In bacteria exist two pathways of translocation across the cell membrane:
- A translocally coupled mechanism present in all organisms mediated by signal recognition particles;
- A bacterial specific mechanism mediated by the Sec and ATP complex.
Sec is a protein complex in bacteria like Escherichia coli, and its main component is the conduction protein channel present in the cell membrane. In bacteria, this channel is made by proteins called SecY, SecE e SecG. It is unknown the motivation of two translocation pathways yet, but it is thought it is due to a limitate number of SecYEG channels. According to studies, the channels present are insufficient to support translocation solely by the translocally coupled mechanism.
SecY forms an hourglass-shaped channel in the plasma membrane. At the side of the central narrowing of the hourglass are aliphatic long-chain residues. During translocation, substrate proteins cross the narrowing. In the resting state, however, the channel is closed with a helical alpha plug domain. SecE and SecG stabilize SecY: externally, but on both sides, SecE is bound to SecY, and in its absence, undergoes rapid degradation.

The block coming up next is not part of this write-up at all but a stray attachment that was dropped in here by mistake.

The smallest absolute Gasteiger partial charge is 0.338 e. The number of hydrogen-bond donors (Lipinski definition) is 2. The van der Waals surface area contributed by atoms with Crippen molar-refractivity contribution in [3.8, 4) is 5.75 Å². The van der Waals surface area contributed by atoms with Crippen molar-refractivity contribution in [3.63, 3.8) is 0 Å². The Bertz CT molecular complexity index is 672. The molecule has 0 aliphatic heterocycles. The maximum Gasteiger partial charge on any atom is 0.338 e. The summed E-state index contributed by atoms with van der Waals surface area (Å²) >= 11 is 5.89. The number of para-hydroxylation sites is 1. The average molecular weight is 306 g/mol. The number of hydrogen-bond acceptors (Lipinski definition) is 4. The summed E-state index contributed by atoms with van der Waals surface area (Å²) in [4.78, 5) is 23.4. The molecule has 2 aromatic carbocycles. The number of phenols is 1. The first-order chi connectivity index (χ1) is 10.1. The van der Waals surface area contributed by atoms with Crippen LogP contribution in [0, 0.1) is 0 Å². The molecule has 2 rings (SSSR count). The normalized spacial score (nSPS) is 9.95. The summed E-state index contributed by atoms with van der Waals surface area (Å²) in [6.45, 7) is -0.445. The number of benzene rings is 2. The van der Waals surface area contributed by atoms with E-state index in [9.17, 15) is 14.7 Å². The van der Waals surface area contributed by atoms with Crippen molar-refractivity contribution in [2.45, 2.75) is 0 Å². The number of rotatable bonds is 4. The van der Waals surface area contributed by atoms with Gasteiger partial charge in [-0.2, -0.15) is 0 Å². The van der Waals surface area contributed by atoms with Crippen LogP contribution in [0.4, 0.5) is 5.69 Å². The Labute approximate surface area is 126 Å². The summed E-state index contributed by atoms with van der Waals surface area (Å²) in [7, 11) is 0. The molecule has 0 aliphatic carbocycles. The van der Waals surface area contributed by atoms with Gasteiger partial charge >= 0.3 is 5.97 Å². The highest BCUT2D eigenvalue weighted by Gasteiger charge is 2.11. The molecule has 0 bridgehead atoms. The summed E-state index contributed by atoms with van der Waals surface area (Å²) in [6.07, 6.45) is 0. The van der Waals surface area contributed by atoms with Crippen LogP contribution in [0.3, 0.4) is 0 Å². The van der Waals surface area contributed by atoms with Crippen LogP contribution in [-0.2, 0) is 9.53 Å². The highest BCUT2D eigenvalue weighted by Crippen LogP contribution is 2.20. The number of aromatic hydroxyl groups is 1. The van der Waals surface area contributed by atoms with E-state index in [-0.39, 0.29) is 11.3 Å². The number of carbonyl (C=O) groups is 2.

SecYEG can be bound in three forms:
- Close: the translocation doesn’t happen;
- Partially close: the bond between SecAEG and SecYEG in the presence of ADP helps a slight opening of the channel;
- Open: the link between SecAEG and SecYEG with ATP causes an expansion of the narrowing present in the channel.
In addition, SecA performs the translocation of most E. coli proteins. SecA has two domains: NBD1 and NBD2. The primary structure of NBD1 is interrupted by a polypeptide cross-linking, which tracks the substrate polypeptide that has to enter the cell. NBD2 is composed of the alpha-helical scaffold domain, which intercepts the substrate protein, and the alpha-helical wing domain.
The translocation through SecA takes place in two phases:
- Substrate proteins that need to be translocated are addressed into the Sec complex;
- Translocation by SecYEG.
Through interaction with the substrate protein or SecYEG, SecA changes its configuration: the polypeptide cross-link is rotated and gets closer to NBD2 to assume an open conformation. It then forms a cavity between NBD1, NBD2 and polypeptide cross-link, in which SecA binds to the substrate for translocation.
- Lehninger, Nelson, Cox, I principi di biochimica di Lehninger, edizione 2011, Zanichelli Editore.